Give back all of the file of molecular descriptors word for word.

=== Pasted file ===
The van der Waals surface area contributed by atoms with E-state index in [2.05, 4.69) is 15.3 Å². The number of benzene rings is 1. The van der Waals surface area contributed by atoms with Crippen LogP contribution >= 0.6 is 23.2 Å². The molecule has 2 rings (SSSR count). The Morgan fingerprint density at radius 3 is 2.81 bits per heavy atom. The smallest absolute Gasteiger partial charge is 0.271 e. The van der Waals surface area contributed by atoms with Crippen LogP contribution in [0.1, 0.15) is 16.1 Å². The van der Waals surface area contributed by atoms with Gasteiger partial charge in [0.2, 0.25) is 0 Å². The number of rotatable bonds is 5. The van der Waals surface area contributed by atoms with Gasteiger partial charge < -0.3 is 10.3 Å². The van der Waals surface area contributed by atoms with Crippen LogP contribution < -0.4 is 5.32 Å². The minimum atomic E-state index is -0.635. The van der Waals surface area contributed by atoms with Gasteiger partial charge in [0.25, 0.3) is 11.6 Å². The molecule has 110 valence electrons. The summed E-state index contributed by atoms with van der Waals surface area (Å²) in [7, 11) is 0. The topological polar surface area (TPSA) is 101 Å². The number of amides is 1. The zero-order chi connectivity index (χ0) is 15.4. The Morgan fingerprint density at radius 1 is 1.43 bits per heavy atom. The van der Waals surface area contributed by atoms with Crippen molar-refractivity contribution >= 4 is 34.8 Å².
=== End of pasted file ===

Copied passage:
The van der Waals surface area contributed by atoms with E-state index in [2.05, 4.69) is 15.3 Å². The number of benzene rings is 1. The van der Waals surface area contributed by atoms with Crippen LogP contribution >= 0.6 is 23.2 Å². The molecule has 2 rings (SSSR count). The Morgan fingerprint density at radius 3 is 2.81 bits per heavy atom. The smallest absolute Gasteiger partial charge is 0.271 e. The van der Waals surface area contributed by atoms with Crippen LogP contribution in [0.1, 0.15) is 16.1 Å². The van der Waals surface area contributed by atoms with Gasteiger partial charge in [0.2, 0.25) is 0 Å². The number of rotatable bonds is 5. The van der Waals surface area contributed by atoms with Gasteiger partial charge < -0.3 is 10.3 Å². The van der Waals surface area contributed by atoms with Crippen LogP contribution < -0.4 is 5.32 Å². The minimum atomic E-state index is -0.635. The van der Waals surface area contributed by atoms with Gasteiger partial charge in [0.25, 0.3) is 11.6 Å². The molecule has 110 valence electrons. The summed E-state index contributed by atoms with van der Waals surface area (Å²) in [7, 11) is 0. The topological polar surface area (TPSA) is 101 Å². The number of amides is 1. The zero-order chi connectivity index (χ0) is 15.4. The Morgan fingerprint density at radius 1 is 1.43 bits per heavy atom. The van der Waals surface area contributed by atoms with Crippen molar-refractivity contribution >= 4 is 34.8 Å².